Arsene Lupin is a fictional gentleman thief and master of disguise created in 1905 by French writer Maurice Leblanc. He was originally called Arsene Lupin, until a local politician of the same name protested. The character was first introduced in a series of short stories serialized in the magazine Je sais tout. The first story, “The Arrest of Arsene Lupin”, was published on 15 July 1905.
Lupin was featured in 17 novels and 39 novellas by Leblanc, with the novellas or short stories collected into book form for a total of 24 books. The number becomes 25 if the 1923 novel The Secret Tomb is counted: Lupin doesn’t appear in it, but the main character Dorothée solves one of Arsene Lupin ‘s four fabulous secrets.
The character has also appeared in a number of books from other writers as well as numerous film, television, stage play, and comic book adaptations. Five authorized sequels were written in the 1970s by the celebrated mystery writing team of Boileau-Narcejac.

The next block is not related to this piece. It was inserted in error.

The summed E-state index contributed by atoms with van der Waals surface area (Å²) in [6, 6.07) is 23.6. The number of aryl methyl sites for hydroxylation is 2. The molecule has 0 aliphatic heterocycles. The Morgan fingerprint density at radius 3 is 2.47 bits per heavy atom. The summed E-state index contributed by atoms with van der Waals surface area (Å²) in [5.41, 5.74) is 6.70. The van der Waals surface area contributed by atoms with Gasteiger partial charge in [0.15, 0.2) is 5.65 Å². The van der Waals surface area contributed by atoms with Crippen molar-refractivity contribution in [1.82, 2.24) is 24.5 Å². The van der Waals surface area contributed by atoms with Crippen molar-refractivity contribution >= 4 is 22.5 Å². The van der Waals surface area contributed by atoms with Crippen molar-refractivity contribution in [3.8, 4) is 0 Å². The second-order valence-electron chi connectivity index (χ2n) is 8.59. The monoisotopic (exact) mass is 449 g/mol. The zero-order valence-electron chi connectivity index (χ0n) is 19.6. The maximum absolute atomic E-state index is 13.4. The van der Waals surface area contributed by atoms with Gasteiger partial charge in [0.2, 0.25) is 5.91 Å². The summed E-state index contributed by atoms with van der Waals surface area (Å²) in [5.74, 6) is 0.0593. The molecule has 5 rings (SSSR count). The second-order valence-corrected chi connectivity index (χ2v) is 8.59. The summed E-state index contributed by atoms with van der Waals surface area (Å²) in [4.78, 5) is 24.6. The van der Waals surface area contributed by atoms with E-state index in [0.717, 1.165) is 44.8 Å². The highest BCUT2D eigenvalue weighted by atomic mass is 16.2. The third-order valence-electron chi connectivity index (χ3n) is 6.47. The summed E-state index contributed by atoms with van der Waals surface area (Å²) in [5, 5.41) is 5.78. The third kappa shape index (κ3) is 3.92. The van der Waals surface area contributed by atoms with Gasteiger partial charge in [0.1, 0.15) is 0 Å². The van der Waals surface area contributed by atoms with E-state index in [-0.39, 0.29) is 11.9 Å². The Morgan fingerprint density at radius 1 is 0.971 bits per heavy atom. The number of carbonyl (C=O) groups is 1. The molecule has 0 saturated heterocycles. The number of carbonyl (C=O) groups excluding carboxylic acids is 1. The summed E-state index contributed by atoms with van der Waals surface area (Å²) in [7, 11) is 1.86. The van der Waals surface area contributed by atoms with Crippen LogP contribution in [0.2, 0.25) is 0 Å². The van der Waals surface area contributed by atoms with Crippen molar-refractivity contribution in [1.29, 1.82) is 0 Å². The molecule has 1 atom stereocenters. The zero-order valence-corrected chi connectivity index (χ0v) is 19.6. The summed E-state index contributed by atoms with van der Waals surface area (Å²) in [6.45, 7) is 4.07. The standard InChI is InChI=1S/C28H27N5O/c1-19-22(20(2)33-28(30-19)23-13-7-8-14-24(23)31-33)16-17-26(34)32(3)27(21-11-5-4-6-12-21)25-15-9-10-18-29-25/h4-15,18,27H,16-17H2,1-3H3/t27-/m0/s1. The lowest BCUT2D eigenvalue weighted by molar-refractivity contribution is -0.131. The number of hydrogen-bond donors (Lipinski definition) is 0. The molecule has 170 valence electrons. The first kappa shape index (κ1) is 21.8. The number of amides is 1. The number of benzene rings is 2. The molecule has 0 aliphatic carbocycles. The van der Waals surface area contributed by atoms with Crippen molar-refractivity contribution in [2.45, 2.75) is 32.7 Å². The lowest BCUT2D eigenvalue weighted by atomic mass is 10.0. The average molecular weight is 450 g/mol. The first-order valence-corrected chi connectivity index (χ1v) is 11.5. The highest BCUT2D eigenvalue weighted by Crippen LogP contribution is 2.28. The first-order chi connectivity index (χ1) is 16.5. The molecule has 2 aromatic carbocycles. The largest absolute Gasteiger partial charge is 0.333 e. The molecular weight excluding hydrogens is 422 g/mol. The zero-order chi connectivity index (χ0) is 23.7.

ABOUT THE AUTHOR
Maurice Marie Émile Leblanc (11 November 1864 – 6 November 1941) was a French novelist and writer of short stories, known primarily as the creator of the fictional gentleman thief and detective Arsene Lupin, often described as a French counterpart to Arthur Conan Doyle’s creation “Sherlock Holmes.”
Leblanc was largely considered little more than a writer of short stories for various French periodicals until the first Arsene Lupin story appeared in a series of short stories that was serialized in the magazine Je sais tout, starting in No. 6, dated 15 July 1905. Clearly created at editorial request under the influence of and in reaction to the wildly successful Sherlock Holmes stories, the roguish and glamorous Lupin was a surprise success and Leblanc’s fame and fortune beckoned. In total, Leblanc went on to write 21 Lupin novels or collections of short stories.
The character of Lupin might have been based by Leblanc on French anarchist Marius Jacob, whose trial made headlines in March 1905. It is also possible that Leblanc had also read Octave Mirbeau’s Les 21 jours d’un neurasthénique (1901), which features a gentleman thief named Arthur Lebeau, and he had seen Mirbeau’s comedy Scrupules (1902), whose main character is a gentleman thief.